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Topic: don't get my display to display anything (Read 2071 times) previous topic - next topic


Jul 29, 2020, 11:17 am Last Edit: Aug 02, 2020, 08:57 pm by step1 Reason: added wiring image, added video, corrected values
I had a similar idea. In one of the older threads you mentioned that the ST7735 could be sent to sleep mode. In a data sheet of a similar device I found out that in this mode the memory of the display stays preserved. But I couldn't find out how to put the ST7789 into sleep mode. So I tried something else. It came to me by accident more or less. Remember when I said that I forgot to change the SPI_MODE back from 0 to 2? Mode 0 prevents the display from receiving data. How - that I don't know. But that was the crucial idea: I set SPI_MODE0 for ignoring the SPI bus and then back to SPI_MODE3 to listen to it again. It seems that while in MODE0 the display is "fighting back" the data as it flickers just a tiny bit. But that may also be due to bad connections on the breadboard.

here is the code:

Code: [Select]
#include <Adafruit_GFX.h>    // Core graphics library
#include <Adafruit_ST7789.h> // Hardware-specific library for ST7789
#include <SD.h>                // SD card & FAT filesystem library
#include <SPI.h>             // Arduino SPI library

#define TFT_CS    10  // define chip select pin
#define TFT_DC    9  // define data/command pin
#define TFT_RST   8  // define reset pin, or set to -1 and connect to Arduino RESET pin
#define SD_CS   4 // SD card select pin
// Initialize Adafruit ST7789 TFT library
Adafruit_ST7789 tft = Adafruit_ST7789(-1, TFT_DC, TFT_RST);

// defines variables

bool c=false;

int32_t width;
int32_t height;

int32_t readNbytesInt(File *p_file, int position, byte nBytes)
    if (nBytes > 4)
        return 0;


    int32_t weight = 1;
    int32_t result = 0;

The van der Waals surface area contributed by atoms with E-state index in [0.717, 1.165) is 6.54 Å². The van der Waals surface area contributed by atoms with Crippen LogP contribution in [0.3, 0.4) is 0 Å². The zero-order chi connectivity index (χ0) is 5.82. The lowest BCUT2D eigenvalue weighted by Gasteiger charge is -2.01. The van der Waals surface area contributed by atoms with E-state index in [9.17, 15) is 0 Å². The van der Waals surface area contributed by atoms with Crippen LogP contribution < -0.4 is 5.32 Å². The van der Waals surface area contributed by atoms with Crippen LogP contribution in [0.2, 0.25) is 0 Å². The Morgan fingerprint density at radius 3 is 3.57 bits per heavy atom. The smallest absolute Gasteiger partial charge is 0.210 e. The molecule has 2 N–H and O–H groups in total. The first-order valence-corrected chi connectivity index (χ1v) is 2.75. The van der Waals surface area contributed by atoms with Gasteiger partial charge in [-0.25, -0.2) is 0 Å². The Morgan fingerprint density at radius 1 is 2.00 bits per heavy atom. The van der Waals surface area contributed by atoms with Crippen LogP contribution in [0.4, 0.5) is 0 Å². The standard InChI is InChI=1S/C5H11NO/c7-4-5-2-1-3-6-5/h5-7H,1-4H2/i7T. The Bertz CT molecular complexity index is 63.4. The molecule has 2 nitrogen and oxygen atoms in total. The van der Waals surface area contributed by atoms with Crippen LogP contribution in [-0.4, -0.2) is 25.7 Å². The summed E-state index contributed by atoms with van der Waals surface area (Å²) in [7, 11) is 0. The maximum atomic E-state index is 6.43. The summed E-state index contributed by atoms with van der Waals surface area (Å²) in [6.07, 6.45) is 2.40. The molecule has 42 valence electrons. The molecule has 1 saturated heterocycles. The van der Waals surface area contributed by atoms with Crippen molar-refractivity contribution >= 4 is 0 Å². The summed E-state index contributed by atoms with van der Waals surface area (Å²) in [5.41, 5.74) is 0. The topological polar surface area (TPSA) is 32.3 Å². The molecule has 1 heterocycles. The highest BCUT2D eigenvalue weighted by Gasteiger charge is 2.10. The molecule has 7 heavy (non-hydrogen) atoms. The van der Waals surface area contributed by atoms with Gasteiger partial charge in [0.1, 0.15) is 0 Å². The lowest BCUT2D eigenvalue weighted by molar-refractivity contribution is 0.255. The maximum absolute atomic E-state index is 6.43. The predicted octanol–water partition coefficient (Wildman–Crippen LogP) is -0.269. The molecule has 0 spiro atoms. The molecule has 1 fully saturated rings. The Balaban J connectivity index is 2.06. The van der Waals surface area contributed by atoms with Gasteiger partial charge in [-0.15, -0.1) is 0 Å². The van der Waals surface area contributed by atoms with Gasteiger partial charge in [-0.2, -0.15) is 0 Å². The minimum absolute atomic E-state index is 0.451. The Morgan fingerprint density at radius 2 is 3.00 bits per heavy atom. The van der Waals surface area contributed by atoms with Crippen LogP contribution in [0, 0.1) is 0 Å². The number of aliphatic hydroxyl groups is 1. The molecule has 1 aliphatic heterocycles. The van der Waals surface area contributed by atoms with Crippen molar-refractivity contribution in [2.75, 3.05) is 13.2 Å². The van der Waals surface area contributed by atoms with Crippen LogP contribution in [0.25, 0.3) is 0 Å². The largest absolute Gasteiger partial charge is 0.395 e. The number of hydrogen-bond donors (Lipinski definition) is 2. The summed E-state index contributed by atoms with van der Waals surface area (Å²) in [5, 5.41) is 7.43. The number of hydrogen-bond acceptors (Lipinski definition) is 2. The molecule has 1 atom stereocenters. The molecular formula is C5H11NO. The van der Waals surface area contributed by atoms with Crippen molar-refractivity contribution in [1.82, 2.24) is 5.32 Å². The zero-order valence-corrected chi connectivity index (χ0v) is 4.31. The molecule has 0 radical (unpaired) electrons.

for (; nBytes; nBytes--)
        result += weight * p_file->read();
        weight <<= 8;
    return result;

void setup() {
    while (!Serial);

    Serial.print("Initializing SD card...");
    if (!SD.begin(4)) {
        Serial.println("initialization failed!");
        while (1); // <- this is how you should block execution, not with returns
    Serial.println("initialization done.");


void drawBMP(){
  // Open
    File bmpImage = SD.open("/1.bmp", FILE_READ);

    int32_t dataStartingOffset = readNbytesInt(&bmpImage, 0x0A, 4);

    // Change their types to int32_t (4byte)
    width = readNbytesInt(&bmpImage, 0x12, 4);
    height = readNbytesInt(&bmpImage, 0x16, 4);

    int16_t pixelsize = readNbytesInt(&bmpImage, 0x1C, 2);

    if (pixelsize != 24)
        Serial.println("Image is not 24 bpp");
        while (1);

    bmpImage.seek(dataStartingOffset);//skip bitmap header

    // 24bpp means you have three bytes per pixel, usually B G R
int s;
    byte R[28800], G[28800], B[28800];
    int i,j;
    for(i = 0; i < 28800; i++) {
            B[i] = bmpImage.read();
            G[i] = bmpImage.read();
            R[i] = bmpImage.read();
Serial.println("done read.");

    tft.init(240, 240, SPI_MODE3); // <-- important to put this here. AFTER filling the array.
        tft.setAddrWindow(0, 120*s, width, height); // first load lower half of the image, then in second run of the loop load upper half
          for (i=0; i<120; i++) {
              tft.pushColor(tft.color565(R[(i+1)*240-j],G[(i+1)*240-j],B[(i+1)*240-j])); // image is mirrored left to right, hence the transformation

        tft.endWrite();if(s==0)tft.init(240, 240, SPI_MODE0);} // crucial step: SPI_MODE0 prevents the display from receiving data via the SPI that is meant for the SD card reader.

delay(10000); // showing the image for 10 seconds

void loop() {
if(c==false){drawBMP();c=true;} // shows image only once

// [...] any other code you want


for reading the BMP I used this source:

of course reading takes a couple of seconds this way but the goal was achieved :)


ps. maybe I'm going to make a video about this. Takes some work though.

edit: for wiring see attachment

edit II: video added: https://youtu.be/xU1gWKsm9oY

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